The other morning I was lying in tender afterglow with the (much younger, HIV-) man I am seeing. For a blissful moment everything in my world was in place: I felt healthy, cared for, safe, at ease Idly, my companion ran his finger down my forearm. What I like most about your body, he said, are the veins on your arms and legs. I notice details The statement was sexy, even warm, but unbeknownst to him, loaded.
In one sense, Ive finally arrived: I have the body I always wanted: lean, muscular, masculine, definedless useful than when I danced for Twyla in the 70s, but more sculpted. There is a catch: At least in part, it is the result of an anti-viral side affect, lipodystrophy (the medical condition in which body fat disappears or redistributes in odd ways). Currently, I am experiencing its advantages, no hump or hard belly, just the evidence of something is happening.
I have been on a perpetual diet since I was a teenager. That means that I have been more or less hungry for 30 years. I have dieted out of desperation; I have dieted for professional reasons; I have dieted as a pastime of sorts. Mostly, I think I have dieted to banish the roly-poly baby I was, and the Pillsbury Doughboy child I thought I was, however long ago that might have been; then I dieted to avoid acne, then I dieted before a photo shoot for cheekbones and to fit into an Italian bikini; there were diets to maintain a 30-inch waist because a 32-inch waist would mean defeat. I lusted for perfection. The best little boy in the world was thin. I even became that rarity, a (borderline) male anorexic. Dieting became a habita way of life.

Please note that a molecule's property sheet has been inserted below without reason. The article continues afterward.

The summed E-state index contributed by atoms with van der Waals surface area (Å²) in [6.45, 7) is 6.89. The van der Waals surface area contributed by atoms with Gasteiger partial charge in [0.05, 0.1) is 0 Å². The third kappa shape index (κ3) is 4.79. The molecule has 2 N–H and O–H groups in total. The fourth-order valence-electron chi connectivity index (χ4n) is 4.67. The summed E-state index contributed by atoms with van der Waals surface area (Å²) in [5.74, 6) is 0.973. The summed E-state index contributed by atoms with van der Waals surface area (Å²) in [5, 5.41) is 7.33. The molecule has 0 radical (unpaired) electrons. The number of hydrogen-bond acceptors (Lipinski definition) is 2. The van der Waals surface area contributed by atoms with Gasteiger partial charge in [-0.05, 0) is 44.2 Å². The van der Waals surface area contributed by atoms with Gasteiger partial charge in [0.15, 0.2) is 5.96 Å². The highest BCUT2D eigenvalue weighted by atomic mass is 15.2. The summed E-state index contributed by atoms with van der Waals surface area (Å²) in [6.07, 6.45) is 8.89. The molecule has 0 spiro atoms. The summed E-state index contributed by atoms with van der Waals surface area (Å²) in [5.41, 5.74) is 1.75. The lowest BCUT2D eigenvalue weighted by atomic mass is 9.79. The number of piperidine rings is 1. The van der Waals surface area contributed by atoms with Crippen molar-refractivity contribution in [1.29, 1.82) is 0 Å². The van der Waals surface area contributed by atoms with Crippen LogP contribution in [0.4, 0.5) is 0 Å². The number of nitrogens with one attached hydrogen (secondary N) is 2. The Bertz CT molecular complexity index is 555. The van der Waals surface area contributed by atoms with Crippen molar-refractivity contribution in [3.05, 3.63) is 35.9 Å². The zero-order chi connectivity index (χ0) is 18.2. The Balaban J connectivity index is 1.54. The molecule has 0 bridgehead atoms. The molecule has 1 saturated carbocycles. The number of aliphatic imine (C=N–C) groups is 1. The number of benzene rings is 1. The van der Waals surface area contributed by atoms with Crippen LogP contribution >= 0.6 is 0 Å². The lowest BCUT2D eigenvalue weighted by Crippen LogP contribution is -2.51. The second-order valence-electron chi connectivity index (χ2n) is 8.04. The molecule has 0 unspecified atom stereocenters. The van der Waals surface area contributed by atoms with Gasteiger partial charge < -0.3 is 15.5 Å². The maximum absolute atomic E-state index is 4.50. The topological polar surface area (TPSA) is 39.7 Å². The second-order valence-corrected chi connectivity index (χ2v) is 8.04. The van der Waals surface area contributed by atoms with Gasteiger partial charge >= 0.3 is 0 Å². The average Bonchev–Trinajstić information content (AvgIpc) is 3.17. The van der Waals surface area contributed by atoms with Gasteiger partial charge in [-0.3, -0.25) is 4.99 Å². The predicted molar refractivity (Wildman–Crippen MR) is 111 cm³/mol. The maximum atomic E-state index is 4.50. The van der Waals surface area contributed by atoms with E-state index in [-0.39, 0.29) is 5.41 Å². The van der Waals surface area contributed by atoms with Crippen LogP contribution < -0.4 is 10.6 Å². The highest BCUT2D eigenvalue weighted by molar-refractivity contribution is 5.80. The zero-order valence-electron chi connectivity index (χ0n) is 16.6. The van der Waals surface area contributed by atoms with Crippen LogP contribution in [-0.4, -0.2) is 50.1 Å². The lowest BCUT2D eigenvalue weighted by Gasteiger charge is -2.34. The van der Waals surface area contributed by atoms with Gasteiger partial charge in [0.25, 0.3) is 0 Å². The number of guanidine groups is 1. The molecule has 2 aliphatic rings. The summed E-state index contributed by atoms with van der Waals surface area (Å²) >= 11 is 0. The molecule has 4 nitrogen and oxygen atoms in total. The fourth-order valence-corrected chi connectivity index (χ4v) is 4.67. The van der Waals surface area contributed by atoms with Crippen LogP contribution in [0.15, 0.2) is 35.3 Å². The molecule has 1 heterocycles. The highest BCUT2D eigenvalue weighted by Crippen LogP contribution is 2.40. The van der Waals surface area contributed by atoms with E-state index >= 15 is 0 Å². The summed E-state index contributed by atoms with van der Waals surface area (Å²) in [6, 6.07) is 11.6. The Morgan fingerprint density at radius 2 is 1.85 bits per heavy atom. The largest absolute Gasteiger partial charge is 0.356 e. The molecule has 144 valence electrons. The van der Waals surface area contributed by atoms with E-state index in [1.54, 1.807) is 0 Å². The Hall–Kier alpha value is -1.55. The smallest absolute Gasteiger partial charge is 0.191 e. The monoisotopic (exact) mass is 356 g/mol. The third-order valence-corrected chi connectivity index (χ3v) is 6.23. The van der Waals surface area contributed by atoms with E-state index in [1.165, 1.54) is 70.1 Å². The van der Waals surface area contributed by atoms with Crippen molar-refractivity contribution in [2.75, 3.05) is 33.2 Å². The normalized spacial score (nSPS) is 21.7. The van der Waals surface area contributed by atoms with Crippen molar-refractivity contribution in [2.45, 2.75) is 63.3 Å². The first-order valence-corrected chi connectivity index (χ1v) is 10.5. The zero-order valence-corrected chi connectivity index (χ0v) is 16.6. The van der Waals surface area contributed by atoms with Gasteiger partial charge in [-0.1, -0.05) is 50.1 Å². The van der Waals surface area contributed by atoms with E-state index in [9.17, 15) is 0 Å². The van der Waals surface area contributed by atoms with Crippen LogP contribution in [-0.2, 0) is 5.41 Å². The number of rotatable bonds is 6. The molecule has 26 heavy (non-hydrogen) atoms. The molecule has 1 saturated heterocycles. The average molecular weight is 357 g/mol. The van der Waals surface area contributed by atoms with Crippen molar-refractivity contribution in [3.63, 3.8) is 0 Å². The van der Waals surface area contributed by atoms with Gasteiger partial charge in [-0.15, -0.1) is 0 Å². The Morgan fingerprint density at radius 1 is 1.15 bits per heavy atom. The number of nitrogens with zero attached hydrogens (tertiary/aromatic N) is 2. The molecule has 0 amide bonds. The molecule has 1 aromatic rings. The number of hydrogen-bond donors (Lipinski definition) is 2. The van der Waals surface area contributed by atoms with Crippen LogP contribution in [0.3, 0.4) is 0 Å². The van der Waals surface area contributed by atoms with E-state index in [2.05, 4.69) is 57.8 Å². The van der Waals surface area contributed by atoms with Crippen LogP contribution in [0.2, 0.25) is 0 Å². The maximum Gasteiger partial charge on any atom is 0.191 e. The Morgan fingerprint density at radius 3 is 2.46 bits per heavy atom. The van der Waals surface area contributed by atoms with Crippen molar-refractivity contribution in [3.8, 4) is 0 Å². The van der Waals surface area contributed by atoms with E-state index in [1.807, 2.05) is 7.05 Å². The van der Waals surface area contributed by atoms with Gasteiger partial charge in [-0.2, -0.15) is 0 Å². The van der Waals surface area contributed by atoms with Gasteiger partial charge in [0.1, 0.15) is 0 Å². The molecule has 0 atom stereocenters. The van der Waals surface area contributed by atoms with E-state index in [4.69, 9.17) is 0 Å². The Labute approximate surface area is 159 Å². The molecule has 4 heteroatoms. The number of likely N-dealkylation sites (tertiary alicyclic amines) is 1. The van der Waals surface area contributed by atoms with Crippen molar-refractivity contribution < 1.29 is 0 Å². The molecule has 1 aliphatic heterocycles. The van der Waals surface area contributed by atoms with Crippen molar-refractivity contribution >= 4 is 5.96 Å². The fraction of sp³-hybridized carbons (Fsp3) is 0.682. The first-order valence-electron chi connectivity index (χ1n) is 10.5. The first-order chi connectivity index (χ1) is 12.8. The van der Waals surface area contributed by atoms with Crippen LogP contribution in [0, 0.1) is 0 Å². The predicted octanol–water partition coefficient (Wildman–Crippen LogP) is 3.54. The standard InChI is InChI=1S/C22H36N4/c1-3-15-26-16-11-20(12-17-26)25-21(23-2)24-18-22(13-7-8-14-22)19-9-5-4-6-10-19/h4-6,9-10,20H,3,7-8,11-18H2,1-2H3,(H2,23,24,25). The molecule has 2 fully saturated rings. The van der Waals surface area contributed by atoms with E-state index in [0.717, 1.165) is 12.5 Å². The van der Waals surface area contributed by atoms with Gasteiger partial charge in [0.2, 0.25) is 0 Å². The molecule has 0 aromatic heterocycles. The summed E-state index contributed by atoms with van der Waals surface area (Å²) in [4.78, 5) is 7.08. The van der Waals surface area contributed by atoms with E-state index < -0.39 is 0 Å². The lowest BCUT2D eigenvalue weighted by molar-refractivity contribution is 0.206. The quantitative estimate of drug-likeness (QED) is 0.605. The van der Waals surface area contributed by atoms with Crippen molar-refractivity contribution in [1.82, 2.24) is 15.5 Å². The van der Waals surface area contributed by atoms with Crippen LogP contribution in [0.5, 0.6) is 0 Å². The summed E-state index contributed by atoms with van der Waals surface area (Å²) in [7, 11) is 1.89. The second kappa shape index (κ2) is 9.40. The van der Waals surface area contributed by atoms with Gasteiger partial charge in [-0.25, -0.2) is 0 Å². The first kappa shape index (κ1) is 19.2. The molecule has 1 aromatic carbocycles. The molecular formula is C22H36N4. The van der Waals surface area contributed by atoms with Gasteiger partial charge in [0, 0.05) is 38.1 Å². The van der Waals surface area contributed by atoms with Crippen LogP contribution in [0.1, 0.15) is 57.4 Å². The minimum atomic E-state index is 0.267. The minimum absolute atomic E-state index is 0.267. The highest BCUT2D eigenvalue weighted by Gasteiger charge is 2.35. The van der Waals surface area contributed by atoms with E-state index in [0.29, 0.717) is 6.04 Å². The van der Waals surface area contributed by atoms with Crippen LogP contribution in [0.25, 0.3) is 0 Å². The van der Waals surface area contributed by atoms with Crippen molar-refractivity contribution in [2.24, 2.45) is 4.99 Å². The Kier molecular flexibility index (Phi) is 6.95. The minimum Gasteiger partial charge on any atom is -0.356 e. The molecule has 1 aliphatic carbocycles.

Therefore, I had no trouble adjusting my eating habits for the difficult Crixivan regimen. I actually have a fondness for my medications, as they represent a return to health. The biggest challenge was dieting to gain weight after a bout with PCP. It was a brief time-out from vanity, a time when there was such a thing as too thin (yes, the Duchess of Windsor was wrong). My weight rose, my strength and vitality returned, and so did my obsessions. I returned to weight-lifting, ever more attached to pictures of perfection. At times, Ive been acting out of latent anorexia and biggerexianever thin enough and never big enough.
I first saw lipodystrophy in clients and friends. Bodies changed, faces collapsed. I didnt know where to look or what to say. There is nothing to say, at least until they bring it up and talk about their feelings: Anger, sadness, loss, acceptance. As one friend said: Its a small price to pay for health. Once again, the good news and the bad news come in the same package
Additional side effects are higher cholesterol and bone density loss. Small prices for so much gain. And, yet, my cocoon of safety is penetrated: What will the next side effect be? And, perhaps most troubling: Am I such a slave to vanity that I would consider risking my health to forestall side effects which only impact how I look?
Right now, nothing is really wrong, yet every compliment or admiring glance reminds me of my attachments and of my mortality. What I didnt say to my potential boyfriend that other morning: This body is brought to you by AIDS.